Integration: Unifying Concept
Atopic dermatitis is factitious dermatitis that occurs in persons who are atopic, to wit, those with a personal or family history of allergic rhinitis, allergic conjunctivitis, or allergic asthma. Such people also have a predilection for allergic urticaria. The state of atopy is determined genetically, and one of the cardinal symptoms of it is pruritus.
Persons who are atopic itch easily and in response to many causes. For example, a person who is not atopic has no difficulty wearing mohair, but on an atopic person a mohair sweater causes extraordinary pruritus, which is greeted by bouts of intense scratching. When an atopic person, whether child or adult, becomes unhinged emotionally at a particular moment, frenzied scratching of wildly pruritic skin may ensue, and, in minutes the entire integument may be transformed by the effects of fingernails. Those effects may range everywhere and into an erythroderma. If, however, the hands of an atopic could be shackled, the skin would be free of signs of rubbing and scratching that have come to be known, erroneously, as atopic dermatitis. This fact was demonstrated experimentally more than 100 years ago.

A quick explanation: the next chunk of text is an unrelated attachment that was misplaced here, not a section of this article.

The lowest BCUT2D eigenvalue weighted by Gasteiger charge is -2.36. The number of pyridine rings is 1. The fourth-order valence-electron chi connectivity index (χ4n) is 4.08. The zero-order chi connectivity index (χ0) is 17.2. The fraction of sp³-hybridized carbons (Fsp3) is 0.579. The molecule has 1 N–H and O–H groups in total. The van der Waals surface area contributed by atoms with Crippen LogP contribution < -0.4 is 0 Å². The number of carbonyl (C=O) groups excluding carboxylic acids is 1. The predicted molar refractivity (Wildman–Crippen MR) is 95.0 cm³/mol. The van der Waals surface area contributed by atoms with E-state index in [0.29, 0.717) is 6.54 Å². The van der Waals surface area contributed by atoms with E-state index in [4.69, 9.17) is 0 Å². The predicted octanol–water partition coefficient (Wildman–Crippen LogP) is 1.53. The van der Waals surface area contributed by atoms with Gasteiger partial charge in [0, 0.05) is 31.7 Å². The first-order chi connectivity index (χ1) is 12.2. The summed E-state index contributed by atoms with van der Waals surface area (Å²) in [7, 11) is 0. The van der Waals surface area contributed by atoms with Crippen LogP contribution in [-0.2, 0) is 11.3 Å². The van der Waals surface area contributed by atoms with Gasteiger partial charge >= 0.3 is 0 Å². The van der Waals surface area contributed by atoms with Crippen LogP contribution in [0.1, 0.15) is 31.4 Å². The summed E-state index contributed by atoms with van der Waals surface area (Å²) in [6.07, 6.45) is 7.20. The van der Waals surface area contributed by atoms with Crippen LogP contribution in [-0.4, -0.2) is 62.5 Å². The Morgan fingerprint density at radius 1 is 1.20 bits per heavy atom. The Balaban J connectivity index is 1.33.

Lichen simplex chronicus appears in the skin of people who may or may not be atopic, and always as a consequence of mechanical trauma, such as in a variety of circumstances where trauma occurs expectedly. It might, for example, appear beneath the chin where a violin “rests” and on the elbows of a microscopist who “reads” sections of tissue for many hours daily. Lichen simplex chronicus, therefore, is not at all contingent on whether or not a person is atopic; vigorous rubbing of skin over the course of months or years is the common denominator.
The same principle applies to prurigo nodularis. When that condition occurs on the knees of surfers, it is called “surfers nodules,” on the nose or behind the ear as a consequence of the pressure applied to the skin by parts of eyeglasses “granuloma fissuratum,” and as a consequence of a prosthesis utilized because of amputation of a leg, “pressure papule.” When pressure is applied to the helix or the antehelix of an ear damaged by the effects of ultraviolet light, the analogue of prurigo nodularis that develops is called “chondrodermatitis nodularis helicis,” a misnomer. It is not truly a chondrodermatitis, but rather a papule that results from pressure against the cartilage, even pressure as light as is caused by sleeping on an ear.